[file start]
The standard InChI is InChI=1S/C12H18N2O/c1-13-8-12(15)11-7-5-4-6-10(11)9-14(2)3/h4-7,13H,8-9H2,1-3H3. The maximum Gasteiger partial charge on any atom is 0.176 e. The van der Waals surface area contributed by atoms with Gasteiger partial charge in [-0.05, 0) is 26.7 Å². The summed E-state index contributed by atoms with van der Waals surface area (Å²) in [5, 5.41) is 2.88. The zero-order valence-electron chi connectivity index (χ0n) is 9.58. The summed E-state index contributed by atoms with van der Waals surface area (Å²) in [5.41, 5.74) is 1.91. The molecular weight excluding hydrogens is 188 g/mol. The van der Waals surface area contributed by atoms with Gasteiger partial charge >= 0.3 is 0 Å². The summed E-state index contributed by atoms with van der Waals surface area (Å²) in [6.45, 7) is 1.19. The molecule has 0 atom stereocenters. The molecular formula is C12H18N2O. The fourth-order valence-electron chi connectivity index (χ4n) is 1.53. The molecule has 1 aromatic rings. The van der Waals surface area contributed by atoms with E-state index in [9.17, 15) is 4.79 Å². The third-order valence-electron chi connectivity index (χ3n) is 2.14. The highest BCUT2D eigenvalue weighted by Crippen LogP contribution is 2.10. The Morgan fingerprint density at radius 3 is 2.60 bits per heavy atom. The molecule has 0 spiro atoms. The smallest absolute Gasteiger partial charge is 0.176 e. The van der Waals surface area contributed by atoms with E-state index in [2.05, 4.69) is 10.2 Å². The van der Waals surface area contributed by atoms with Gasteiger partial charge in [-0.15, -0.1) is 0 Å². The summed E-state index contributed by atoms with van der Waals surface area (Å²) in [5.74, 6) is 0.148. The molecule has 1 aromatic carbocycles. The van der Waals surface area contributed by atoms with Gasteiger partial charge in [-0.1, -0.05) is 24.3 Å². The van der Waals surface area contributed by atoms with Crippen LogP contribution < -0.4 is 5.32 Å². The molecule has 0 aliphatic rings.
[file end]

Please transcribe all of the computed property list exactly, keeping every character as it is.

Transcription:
The standard InChI is InChI=1S/C12H18N2O/c1-13-8-12(15)11-7-5-4-6-10(11)9-14(2)3/h4-7,13H,8-9H2,1-3H3. The maximum Gasteiger partial charge on any atom is 0.176 e. The van der Waals surface area contributed by atoms with Gasteiger partial charge in [-0.05, 0) is 26.7 Å². The summed E-state index contributed by atoms with van der Waals surface area (Å²) in [5, 5.41) is 2.88. The zero-order valence-electron chi connectivity index (χ0n) is 9.58. The summed E-state index contributed by atoms with van der Waals surface area (Å²) in [5.41, 5.74) is 1.91. The molecular weight excluding hydrogens is 188 g/mol. The van der Waals surface area contributed by atoms with Gasteiger partial charge >= 0.3 is 0 Å². The summed E-state index contributed by atoms with van der Waals surface area (Å²) in [6.45, 7) is 1.19. The molecule has 0 atom stereocenters. The molecular formula is C12H18N2O. The fourth-order valence-electron chi connectivity index (χ4n) is 1.53. The molecule has 1 aromatic rings. The van der Waals surface area contributed by atoms with E-state index in [9.17, 15) is 4.79 Å². The third-order valence-electron chi connectivity index (χ3n) is 2.14. The highest BCUT2D eigenvalue weighted by Crippen LogP contribution is 2.10. The Morgan fingerprint density at radius 3 is 2.60 bits per heavy atom. The molecule has 0 spiro atoms. The smallest absolute Gasteiger partial charge is 0.176 e. The van der Waals surface area contributed by atoms with E-state index in [2.05, 4.69) is 10.2 Å². The van der Waals surface area contributed by atoms with Gasteiger partial charge in [-0.15, -0.1) is 0 Å². The summed E-state index contributed by atoms with van der Waals surface area (Å²) in [5.74, 6) is 0.148. The molecule has 1 aromatic carbocycles. The van der Waals surface area contributed by atoms with Gasteiger partial charge in [-0.1, -0.05) is 24.3 Å². The van der Waals surface area contributed by atoms with Crippen LogP contribution < -0.4 is 5.32 Å². The molecule has 0 aliphatic rings.